The Problem of Procrastination (with few cures)
The following post is from Mohit Juneja MBA’18, co-founder of Meldtrend, a fall 2016 hatchery business.
Professor Dan Ariely is author of New York Times bestseller, Predictably Irrational (Pi). He has shaped my thoughts with his insights of human behavior using experiments. In his book, he gives an example of the problem of procrastination and presents a few cures.
During his time as a professor in Duke, Professor Ariely asked the students of one of his classes, Class A, to come up with their own deadlines for three different examinations for 12-week semester course. As he mentions , one of the students in the class asked the question “And what are the deadlines?” reasoning why would any rational student choose a deadline earlier than last possible date.
The professor explained that by the end of the week, you must commit to deadline date of each paper. So, the ball was in student’s court. Each student submitted written dates to the professor for the record –
I promise to submit paper 1 on week ________
I promise to submit paper 2 on week ________
I promise to submit paper 3 on week ________
Since students understand they procrastinate, several of them scattered the deadlines across the semester and others chose to submit the last day. The professor would penalize only those students who couldn’t keep their promise, and on this condition, he wouldn’t be read any of the submissions until the end of semester.
Before continuing any further about this specific experiment, as several of you may already aware of, there is a control condition. A control condition means that the variables those can affect the data of experiment are held constant.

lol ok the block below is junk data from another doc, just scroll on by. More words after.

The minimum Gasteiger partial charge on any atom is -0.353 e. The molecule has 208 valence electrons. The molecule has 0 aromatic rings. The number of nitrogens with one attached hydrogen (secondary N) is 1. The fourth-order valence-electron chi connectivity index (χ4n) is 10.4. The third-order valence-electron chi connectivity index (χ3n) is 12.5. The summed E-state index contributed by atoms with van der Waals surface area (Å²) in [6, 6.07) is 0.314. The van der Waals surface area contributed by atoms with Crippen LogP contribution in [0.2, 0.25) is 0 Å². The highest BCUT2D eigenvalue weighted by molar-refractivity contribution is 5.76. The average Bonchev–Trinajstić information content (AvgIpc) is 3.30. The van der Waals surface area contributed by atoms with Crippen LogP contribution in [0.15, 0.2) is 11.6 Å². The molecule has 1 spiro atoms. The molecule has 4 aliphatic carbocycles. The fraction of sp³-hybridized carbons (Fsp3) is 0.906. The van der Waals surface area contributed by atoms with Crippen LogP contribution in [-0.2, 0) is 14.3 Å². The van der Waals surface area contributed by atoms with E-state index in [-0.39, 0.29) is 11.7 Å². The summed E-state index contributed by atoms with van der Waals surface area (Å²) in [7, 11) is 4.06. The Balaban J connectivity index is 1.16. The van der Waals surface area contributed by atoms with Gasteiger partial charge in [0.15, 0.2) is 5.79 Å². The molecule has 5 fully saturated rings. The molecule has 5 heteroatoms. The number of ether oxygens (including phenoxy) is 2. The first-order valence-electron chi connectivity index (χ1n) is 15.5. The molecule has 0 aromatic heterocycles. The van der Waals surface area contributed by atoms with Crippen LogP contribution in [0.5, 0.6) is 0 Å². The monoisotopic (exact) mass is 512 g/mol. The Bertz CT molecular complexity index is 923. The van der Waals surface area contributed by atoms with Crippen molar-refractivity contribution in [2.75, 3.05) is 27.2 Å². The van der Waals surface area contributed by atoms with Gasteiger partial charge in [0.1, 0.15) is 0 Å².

Specifically for this experiment, Professor Ariely instructed another class, Class B, a No Deadline condition and thereby suggested students to submit the papers by the end of last class. In this second condition, students would be happier since they are given flexibility and freedom. Additionally, they have minimum risk of penalty since no intermediate deadlines exist and apart from the self induced vs no deadline condition, all other variables were held constant.
In a third class, Class C, Professor Ariely introduced a dictatorial condition stating three distinct deadlines for three papers. These were set at the end of 4th, 8th and 12th weeks. Additionally, these dictated deadlines were non-negotiable. Given the classes A, B and C did equally well in other exams and grades had been uniformly distributed.
Now, out of the three classes, Class A, Class B, Class C, which one would you think would have scored the best final grades on an average?
Was it the class with maximum flexibility?
Was it the class with “No Rules – Flexibility Rules!” or
Was it the class with dictated deadlines?
Which class would you predict did worst?
When the grades were compared against the three different deadline conditions, it was revealed that the class with firm deadlines got the best grades, the class in which Professor Ariely set no deadlines at all had the worst grades, and the class which was allowed to choose own three deadlines finished in the middle.
So, what do these results suggest?
Deadlines are necessary but biggest aha moment from these results was that a simple offering of a scheduling tool by which students could commit to a promised deadline helped them achieve better grades.
Dan Ariely’s book Predictably Irrational does an excellent job of analyzing what other findings one could imply from this experiment. Additionally, a few other examples are cited for other big procrastination problems such as Health care and Consumer Debt.